Spoonbill with chicks in nest. Photograph by Bram Piot.
Females lay clutches of 3 to 5 eggs. Both parents take turns incubating the eggs, with the female sitting most of the day on the nest and the male relieving her at night. The eggs hatch after 25 to 29 days, and both parents care for the hatchlings for another 3 to 4 weeks until they are ready to leave the nest and be independent. Within another 4 weeks, the young spoonbills begin to fly. Parents offer them food until they fledge. The young bird places its head inside its parent’s mouth and receives regurgitated food.
African spoonbills are vulnerable to a variety of predators, especially when young, but the most general threat to the species is habitat loss due to the drainage of wetlands in some parts of its extensive range and stable population throughout southern Africa. They are classified as a species of least concern by the IUCN, the world’s leading conservation organization.
November water quality
The water quality run was conducted over incoming spring high tide over 21 sites. At each site, environmental variables are recorded every half a meter from just below the surface to as close to maximum depth as possible. The Breede River Estuary salinity, expressed as Practical Salinity Units (PSU), recorded near the mouth on the estuarine bed was that of seawater (35 PSU) with 35.12 PSU recorded at Gov. Slip. Salinities as high as 20.19 PSU were recorded at Bush Pub.
Salinities below 10 PSU were recorded from Dave Taylor upwards. The water temperature showed a longitudinal temperature gradient developing with lower temperatures recorded near the estuary mouth (17.05 °C) and higher temperatures in the upper reaches (19.46 °C at the Pont). The water temperature in the lower reaches is influenced by the sea temperatures.
November bird count
During last month’s bird count, we were fortunate to see 41 species, of which 32 are water associated species. In total 860 birds were seen with the Southern Red Bishops and the males in their bright red and black plumage the most abundant bird (344 birds). In lower reaches, Swift Terns were recorded in high numbers (102 birds). A notable find was a single African Black Duck near Bobbejaankraans. The usual suspects were also seen on this trip: Egyptian Geese, Kelp Gulls, Blacksmith Lapwings and African Spoonbills. A variety of waders were also seen on the mudflats along the Breede.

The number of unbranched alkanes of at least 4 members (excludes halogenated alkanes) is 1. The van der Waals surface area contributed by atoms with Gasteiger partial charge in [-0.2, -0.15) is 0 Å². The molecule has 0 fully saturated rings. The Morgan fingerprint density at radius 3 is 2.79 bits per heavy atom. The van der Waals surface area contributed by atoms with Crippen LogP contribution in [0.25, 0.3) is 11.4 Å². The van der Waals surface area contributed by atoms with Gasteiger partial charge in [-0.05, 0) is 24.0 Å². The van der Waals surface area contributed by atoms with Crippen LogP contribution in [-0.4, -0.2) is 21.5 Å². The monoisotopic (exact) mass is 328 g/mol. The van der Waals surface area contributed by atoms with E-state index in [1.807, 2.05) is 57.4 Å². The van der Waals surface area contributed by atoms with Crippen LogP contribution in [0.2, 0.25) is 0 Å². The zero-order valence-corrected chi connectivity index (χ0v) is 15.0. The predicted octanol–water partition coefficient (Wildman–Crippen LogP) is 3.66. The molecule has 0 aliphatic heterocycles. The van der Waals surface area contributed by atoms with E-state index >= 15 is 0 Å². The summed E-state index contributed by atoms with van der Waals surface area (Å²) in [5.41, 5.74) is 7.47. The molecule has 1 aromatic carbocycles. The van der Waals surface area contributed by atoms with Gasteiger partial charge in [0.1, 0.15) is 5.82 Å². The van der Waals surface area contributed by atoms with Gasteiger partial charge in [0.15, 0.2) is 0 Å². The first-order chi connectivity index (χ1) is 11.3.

An undesirable bird was also seen on the trip: a Mallard hybrid. These duck hybrids are a threat to our indigenous duck species, particularly Yellow-billed Ducks as they crossbreed with our local wild species.
Water associated birds
November marine debris
The marine debris surveys were once again dominated by plastic-related litter. It is the most prevalent on Witsand Main Beach with 72.9% of all litter recorded. This included anything from microplastics through to straws and plastic bottles. The second most abundant litter types varied between sites with the Main beach and Blokke sites recording high numbers of rope pieces (12.7 – 16.3%).
The Oysterbeds survey site recorded a large component of glass-related litter (19.3%). Foam pieces, particularly pieces of polystyrene were an important litter type found on Blokke, while fishing-related litter was also important on Oysterbeds.
Cumulative marine debris collected for all areas:
We hope you enjoyed this months’ issue. Should you have any feedback, questions, or matters you would like us to cover in a future issue, please do not hesitate to write to us at firstname.lastname@example.org.